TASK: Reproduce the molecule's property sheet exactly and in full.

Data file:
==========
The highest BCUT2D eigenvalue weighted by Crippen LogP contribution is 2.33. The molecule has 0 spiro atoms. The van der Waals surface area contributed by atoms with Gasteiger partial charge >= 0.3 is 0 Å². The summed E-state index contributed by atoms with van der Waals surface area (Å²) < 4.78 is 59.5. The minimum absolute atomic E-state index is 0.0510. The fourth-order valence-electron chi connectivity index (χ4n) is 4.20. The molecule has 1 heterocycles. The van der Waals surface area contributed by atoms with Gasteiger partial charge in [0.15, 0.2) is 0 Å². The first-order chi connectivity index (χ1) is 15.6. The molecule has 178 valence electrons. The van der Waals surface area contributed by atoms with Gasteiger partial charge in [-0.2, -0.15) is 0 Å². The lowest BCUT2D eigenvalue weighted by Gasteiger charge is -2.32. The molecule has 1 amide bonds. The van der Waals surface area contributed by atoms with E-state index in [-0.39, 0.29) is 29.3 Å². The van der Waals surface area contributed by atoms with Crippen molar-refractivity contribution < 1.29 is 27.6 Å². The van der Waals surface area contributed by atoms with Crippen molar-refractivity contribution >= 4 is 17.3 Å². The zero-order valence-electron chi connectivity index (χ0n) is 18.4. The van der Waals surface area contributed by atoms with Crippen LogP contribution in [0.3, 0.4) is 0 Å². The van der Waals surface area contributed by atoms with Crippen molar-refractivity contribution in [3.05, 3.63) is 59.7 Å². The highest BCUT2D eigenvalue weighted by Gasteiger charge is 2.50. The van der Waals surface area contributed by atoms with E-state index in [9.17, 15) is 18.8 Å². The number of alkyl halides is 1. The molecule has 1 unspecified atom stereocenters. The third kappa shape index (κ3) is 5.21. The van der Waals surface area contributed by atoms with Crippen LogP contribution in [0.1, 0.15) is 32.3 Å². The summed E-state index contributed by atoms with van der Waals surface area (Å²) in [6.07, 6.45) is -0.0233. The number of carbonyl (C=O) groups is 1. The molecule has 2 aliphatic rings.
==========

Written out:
The highest BCUT2D eigenvalue weighted by Crippen LogP contribution is 2.33. The molecule has 0 spiro atoms. The van der Waals surface area contributed by atoms with Gasteiger partial charge >= 0.3 is 0 Å². The summed E-state index contributed by atoms with van der Waals surface area (Å²) < 4.78 is 59.5. The minimum absolute atomic E-state index is 0.0510. The fourth-order valence-electron chi connectivity index (χ4n) is 4.20. The molecule has 1 heterocycles. The van der Waals surface area contributed by atoms with Gasteiger partial charge in [0.15, 0.2) is 0 Å². The first-order chi connectivity index (χ1) is 15.6. The molecule has 178 valence electrons. The van der Waals surface area contributed by atoms with Gasteiger partial charge in [-0.2, -0.15) is 0 Å². The lowest BCUT2D eigenvalue weighted by Gasteiger charge is -2.32. The molecule has 1 amide bonds. The van der Waals surface area contributed by atoms with E-state index in [-0.39, 0.29) is 29.3 Å². The van der Waals surface area contributed by atoms with Crippen molar-refractivity contribution < 1.29 is 27.6 Å². The van der Waals surface area contributed by atoms with Crippen molar-refractivity contribution >= 4 is 17.3 Å². The zero-order valence-electron chi connectivity index (χ0n) is 18.4. The van der Waals surface area contributed by atoms with Crippen LogP contribution in [0.3, 0.4) is 0 Å². The van der Waals surface area contributed by atoms with Crippen molar-refractivity contribution in [3.05, 3.63) is 59.7 Å². The highest BCUT2D eigenvalue weighted by Gasteiger charge is 2.50. The van der Waals surface area contributed by atoms with E-state index in [9.17, 15) is 18.8 Å². The number of alkyl halides is 1. The molecule has 1 unspecified atom stereocenters. The third kappa shape index (κ3) is 5.21. The van der Waals surface area contributed by atoms with Crippen LogP contribution in [0.1, 0.15) is 32.3 Å². The summed E-state index contributed by atoms with van der Waals surface area (Å²) in [6.07, 6.45) is -0.0233. The number of carbonyl (C=O) groups is 1. The molecule has 2 aliphatic rings.